Part 1 showed how to build a custom map callout that provides more content flexibility than the native callout, but maintains the expected look and behavior. In part 2 we will add a very common element of the map interface into our custom callout – the accessory button. At first glance this seems simple: just add a button to the callout. However, MapKit intercepts touch events and causes undesired callout behavior. The code used to add an accessory button is also applicable to any other button(s) or responders you may want to add to a callout, giving you the flexibility to do what you feel is best for your users.
Add the Button
We will begin by adding the button as we normally would, to see this behavior in action. This will be done by creating a subclass of the custom callout from part 1. Notice the attempt to call the standard callback for an accessory tap in calloutAccessoryTapped.
We will also implement that callback in the map view delegate. Normally a new view would be pushed on to the navigation stack at this point, but for this example it will be simpler to just display an alert.
If the button is tapped now, the alert will be displayed, but the callout is removed because the touch event also caused the parent annotation to be deselected just as if the button were not there. To solve this problem, we will have to disable selection changes on the parent annotation and make a small change to mapView:didDeselectAnnotationView: in the mapView delegate.
First off, we need to subclass MKPinAnnotationView (or MKAnnotationView if using a custom annotation) to add a preventSelectionChange property and override setSelected:animated:.
When the button is tapped, the callout needs to set the new preventSelectionChangeproperty to YES and set it back to NO a short time later (1 second seems to be a good delay for this call). This needs to be done before the typical touch event callbacks are invoked so we will override hitTest:withEvent:. Also, The mapView keeps track of which annotations are selected, so when selection changes on the parent are re-enabled, the map view needs to be forced to select the annotation again.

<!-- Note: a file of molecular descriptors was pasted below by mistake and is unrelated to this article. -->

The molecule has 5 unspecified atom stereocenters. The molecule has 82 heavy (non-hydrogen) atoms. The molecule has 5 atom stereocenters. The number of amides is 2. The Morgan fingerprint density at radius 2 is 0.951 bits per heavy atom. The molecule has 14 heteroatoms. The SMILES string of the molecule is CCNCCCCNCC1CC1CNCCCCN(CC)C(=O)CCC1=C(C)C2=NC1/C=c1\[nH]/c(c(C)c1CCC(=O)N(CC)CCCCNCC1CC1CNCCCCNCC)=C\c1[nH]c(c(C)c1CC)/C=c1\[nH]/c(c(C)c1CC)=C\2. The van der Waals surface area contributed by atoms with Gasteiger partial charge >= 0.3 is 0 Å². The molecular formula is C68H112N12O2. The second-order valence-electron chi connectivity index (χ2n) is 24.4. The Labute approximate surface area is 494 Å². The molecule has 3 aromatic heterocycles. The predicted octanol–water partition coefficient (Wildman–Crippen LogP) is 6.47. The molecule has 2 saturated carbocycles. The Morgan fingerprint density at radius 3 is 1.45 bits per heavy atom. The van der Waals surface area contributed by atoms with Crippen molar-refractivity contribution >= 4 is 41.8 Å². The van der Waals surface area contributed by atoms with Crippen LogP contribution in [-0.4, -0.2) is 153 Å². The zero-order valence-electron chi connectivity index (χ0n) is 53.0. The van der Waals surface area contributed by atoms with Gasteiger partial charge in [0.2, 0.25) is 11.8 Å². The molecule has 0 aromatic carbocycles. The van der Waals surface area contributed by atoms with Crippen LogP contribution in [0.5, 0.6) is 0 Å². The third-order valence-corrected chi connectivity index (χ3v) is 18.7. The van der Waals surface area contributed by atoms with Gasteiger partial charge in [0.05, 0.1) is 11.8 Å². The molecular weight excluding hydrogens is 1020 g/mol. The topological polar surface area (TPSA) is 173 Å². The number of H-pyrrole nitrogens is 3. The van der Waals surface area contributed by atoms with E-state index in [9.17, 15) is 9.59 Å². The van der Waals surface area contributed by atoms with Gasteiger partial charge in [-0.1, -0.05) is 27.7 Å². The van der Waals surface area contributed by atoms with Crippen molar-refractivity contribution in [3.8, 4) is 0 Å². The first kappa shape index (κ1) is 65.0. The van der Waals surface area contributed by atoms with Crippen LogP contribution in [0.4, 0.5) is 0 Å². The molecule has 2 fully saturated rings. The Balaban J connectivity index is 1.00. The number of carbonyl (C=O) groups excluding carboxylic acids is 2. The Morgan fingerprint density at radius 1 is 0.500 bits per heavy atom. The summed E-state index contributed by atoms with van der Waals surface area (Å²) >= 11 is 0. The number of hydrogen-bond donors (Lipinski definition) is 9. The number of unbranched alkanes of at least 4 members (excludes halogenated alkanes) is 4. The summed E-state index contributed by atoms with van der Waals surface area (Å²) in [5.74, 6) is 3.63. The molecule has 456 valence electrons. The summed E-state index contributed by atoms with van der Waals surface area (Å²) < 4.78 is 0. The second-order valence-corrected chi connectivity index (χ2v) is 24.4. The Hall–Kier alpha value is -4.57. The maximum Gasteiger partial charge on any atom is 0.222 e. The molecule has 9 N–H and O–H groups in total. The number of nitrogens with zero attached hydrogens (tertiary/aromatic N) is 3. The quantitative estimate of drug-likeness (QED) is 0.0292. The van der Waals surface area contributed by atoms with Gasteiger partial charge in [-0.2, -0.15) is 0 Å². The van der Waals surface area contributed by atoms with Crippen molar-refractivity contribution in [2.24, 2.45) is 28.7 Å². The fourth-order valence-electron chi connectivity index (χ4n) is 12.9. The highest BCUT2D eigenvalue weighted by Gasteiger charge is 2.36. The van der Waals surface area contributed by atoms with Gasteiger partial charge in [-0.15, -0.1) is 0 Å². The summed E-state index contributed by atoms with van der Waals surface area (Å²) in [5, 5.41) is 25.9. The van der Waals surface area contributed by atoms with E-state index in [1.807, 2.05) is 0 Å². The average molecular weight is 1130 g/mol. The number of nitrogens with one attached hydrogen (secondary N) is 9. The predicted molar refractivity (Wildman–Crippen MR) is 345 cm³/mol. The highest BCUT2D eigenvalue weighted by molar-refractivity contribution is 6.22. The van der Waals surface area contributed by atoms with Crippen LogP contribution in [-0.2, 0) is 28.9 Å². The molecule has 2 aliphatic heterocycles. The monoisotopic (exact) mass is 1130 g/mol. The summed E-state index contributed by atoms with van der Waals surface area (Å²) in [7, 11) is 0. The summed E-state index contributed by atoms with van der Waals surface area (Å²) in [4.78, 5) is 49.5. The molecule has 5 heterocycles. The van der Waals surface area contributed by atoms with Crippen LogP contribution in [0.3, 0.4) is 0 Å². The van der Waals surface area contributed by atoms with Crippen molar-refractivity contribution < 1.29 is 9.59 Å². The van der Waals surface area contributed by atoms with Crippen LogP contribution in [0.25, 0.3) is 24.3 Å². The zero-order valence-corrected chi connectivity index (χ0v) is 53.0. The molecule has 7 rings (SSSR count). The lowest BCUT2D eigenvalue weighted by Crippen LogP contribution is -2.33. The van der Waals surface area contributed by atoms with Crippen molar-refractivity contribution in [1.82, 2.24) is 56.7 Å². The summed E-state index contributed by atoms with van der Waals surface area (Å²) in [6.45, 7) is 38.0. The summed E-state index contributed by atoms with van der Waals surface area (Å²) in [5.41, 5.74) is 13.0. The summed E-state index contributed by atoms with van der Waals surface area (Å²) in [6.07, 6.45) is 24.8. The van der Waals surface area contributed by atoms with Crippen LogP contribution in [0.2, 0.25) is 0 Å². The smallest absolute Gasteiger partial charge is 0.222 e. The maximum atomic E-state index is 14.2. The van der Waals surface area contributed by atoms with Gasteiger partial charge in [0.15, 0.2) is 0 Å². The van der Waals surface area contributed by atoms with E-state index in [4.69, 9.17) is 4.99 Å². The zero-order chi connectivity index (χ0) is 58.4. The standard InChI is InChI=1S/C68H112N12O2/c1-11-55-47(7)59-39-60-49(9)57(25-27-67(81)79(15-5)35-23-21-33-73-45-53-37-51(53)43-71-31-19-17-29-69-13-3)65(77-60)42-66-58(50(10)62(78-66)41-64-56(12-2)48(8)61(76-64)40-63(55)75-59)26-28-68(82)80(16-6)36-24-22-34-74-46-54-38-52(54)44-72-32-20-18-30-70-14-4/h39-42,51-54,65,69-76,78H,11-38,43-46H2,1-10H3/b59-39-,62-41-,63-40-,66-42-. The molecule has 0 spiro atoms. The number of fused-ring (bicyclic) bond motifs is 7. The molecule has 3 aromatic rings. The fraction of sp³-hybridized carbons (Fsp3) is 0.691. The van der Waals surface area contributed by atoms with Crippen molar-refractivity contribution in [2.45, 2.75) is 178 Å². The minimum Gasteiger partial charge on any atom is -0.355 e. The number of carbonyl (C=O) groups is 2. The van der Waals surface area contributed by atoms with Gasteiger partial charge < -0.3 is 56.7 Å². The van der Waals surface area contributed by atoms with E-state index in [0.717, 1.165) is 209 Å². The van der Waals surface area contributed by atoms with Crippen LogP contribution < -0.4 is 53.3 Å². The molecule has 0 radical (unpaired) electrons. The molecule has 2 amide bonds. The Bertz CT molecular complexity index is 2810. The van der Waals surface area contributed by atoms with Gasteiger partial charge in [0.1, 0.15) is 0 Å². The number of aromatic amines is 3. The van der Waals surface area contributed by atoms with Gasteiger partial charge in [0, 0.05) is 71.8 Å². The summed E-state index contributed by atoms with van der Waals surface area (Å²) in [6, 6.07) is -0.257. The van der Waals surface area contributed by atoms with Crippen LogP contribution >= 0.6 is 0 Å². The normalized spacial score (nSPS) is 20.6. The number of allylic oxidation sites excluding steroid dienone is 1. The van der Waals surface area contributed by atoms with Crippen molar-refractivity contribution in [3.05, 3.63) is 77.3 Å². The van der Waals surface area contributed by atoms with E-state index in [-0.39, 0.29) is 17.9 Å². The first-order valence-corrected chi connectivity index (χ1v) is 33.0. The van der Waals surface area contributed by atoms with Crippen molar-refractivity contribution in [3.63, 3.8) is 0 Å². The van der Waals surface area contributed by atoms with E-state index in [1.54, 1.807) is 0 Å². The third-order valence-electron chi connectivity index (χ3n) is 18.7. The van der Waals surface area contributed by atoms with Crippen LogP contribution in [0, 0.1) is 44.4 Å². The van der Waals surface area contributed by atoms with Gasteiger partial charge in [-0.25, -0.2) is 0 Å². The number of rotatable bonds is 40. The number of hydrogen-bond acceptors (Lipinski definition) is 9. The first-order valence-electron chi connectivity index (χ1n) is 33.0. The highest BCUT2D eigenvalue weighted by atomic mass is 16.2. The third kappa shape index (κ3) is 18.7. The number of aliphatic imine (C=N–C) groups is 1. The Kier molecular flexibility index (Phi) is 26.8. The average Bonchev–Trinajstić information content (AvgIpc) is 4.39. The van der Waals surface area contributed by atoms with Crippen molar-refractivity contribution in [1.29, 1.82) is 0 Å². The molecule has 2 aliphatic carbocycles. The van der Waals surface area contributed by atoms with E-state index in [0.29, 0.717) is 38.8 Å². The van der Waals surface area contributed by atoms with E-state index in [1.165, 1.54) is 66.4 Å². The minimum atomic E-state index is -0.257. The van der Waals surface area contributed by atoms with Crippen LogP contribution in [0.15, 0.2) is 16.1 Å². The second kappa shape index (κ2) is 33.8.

Even though the selection change is disabled on the parent annotation view, the map view will still invoke the delegate method mapView:didDeselectAnnotationView:. Add an additional condition to the if-statement to prevent removal when the annotation view is not allowing selection changes.
With the above code, the callout now behaves as expected in most situations; however, if another annotation happens to be under the button, it will be selected. The simplest way to solve this is to disable all the annotation views on the map except the custom callout and the parent annotation. We can find all of the other annotation views by getting the subviews of the superview of the callout, and checking that they inherit from MKAnnotationView. Also, they must be re-enabled a short time later (again, a 1 second delay works well).
Now the Custom Map Callout is complete. Using the code and concepts presented in this post and Part 1, you have the tools to build callouts that fit your needs. With minor adjustments to this code, you can add multiple buttons, implement a callout with adjustable width, or change the look of the callout to match your application’s style.